Why are insects important in the arts?

Because of the ready adaptation of their labours to many of the conveniences of life. Thus, mead is prepared in many parts of Europe from the honey of bees; silk is employed for clothing: several insects, as cochineal, afford excellent dyes. Galls are employed for ink; wax, for lights, and other purposes. Lac, employed to make varnish, sealing-wax, etc. is produced by a certain Indian species of coccus. As medicines, we have Spanish flies, ants; and, adds Blumenbach, the oil-beetle, recommended for hydrophobia, and many beetles for relieving tooth-ache.

Why are the eyes of certain insects termed compound?

Because they consist of an aggregation of smaller eyes, or those which are termed simple; for their general convexity is divided into one immense number of small hexagonal or six-sided convex surfaces, which may be considered cornea. Simple eyes are formed in the larvae of many winged insects, which upon their last or complete metamorphosis, at the same time that they receive their wings, gain the large compound eyes. The late Mr. T. Carpenter, the optician, of Regent-street, paid more attention to this branch of entomology than any man of his time. By aid of a powerful microscope, he experimented upon upwards of 200 insects; the most familiar of which were the boat-fly, dragon-fly, ant, gnat, bee, wasp, ichneumon, cockchafler, peach-fly, earwig, grasshopper, locust, cricket, and cockroach. His results were a conviction that the whole of these insects did really possess numerous and distinct eyes, varying in number according to the species of insect; in some, upwards of 40 - in others, 1,000; and upwards of 30,000 in some species! The eyes of the libellula, or dragon-fly, Mr. Carpenter says, are, on account of their size, peculiarly well adapted for examination under the microscope. They are a couple of protuberances immoveably fixed in the head, and divided into a number of hexagonal cells, each of which contains a complete eye. The external parts of these eyes are so perfectly smooth, and so well polished, that when viewed as opaque objects, they will, like so many mirrors, reflect the images of all surrounding objects: each of these protuberances, in its natural state, is a body cut into a number of facets, like an artificial multiplying glass - but with this superiority in the workmanship, that as in that glass every facet is plane, here every one is convex; they are also much more numerous, and contained in a much smaller space. Each of the eyes is an hexagon, varying in size, according to its situation in the head; and each of them is a distinct convex lens, and has a similar effect of forming the image of an object placed be-fore it.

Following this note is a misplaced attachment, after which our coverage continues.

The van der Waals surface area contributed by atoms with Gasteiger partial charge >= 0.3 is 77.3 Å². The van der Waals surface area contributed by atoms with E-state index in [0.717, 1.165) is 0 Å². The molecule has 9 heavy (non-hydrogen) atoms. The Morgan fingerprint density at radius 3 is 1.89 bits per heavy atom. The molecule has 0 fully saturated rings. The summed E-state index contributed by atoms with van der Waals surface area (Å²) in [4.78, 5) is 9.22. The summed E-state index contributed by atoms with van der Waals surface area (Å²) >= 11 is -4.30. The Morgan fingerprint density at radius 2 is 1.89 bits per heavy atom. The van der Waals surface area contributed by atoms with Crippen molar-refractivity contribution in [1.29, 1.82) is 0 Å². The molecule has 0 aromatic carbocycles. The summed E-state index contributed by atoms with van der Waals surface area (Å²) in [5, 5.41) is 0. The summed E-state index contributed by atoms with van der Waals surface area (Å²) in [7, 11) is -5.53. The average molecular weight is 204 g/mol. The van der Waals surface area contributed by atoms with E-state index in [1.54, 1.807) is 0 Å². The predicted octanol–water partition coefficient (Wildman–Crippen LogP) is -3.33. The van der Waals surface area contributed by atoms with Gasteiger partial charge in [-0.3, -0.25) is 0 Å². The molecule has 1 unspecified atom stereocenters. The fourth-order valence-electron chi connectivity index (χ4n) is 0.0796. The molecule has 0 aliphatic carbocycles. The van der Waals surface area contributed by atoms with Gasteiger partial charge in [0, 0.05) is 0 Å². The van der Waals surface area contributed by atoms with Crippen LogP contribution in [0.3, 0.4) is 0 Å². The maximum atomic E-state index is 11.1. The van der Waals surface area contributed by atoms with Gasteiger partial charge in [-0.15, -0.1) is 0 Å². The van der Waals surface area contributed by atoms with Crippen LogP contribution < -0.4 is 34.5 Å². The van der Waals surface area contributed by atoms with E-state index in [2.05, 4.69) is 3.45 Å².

Blumenbach observes, compound eyes seem calculated for seeing at a distance ; simple eyes, for looking at near objects ; at least it may be supposed so, as we find that butterflies, in their perfect winged state, have such large compound, telescopic eyes ; whilst, as caterpillars, they have small simple ones. Only a few insects can move their eyes, and from this fact has been deduced a probable explanation of at least one object of the numerous facets or surfaces of which the compound eyes of insects are composed.

Leuwenhoeck has counted 17,235 facets in the cornea of a butterfly.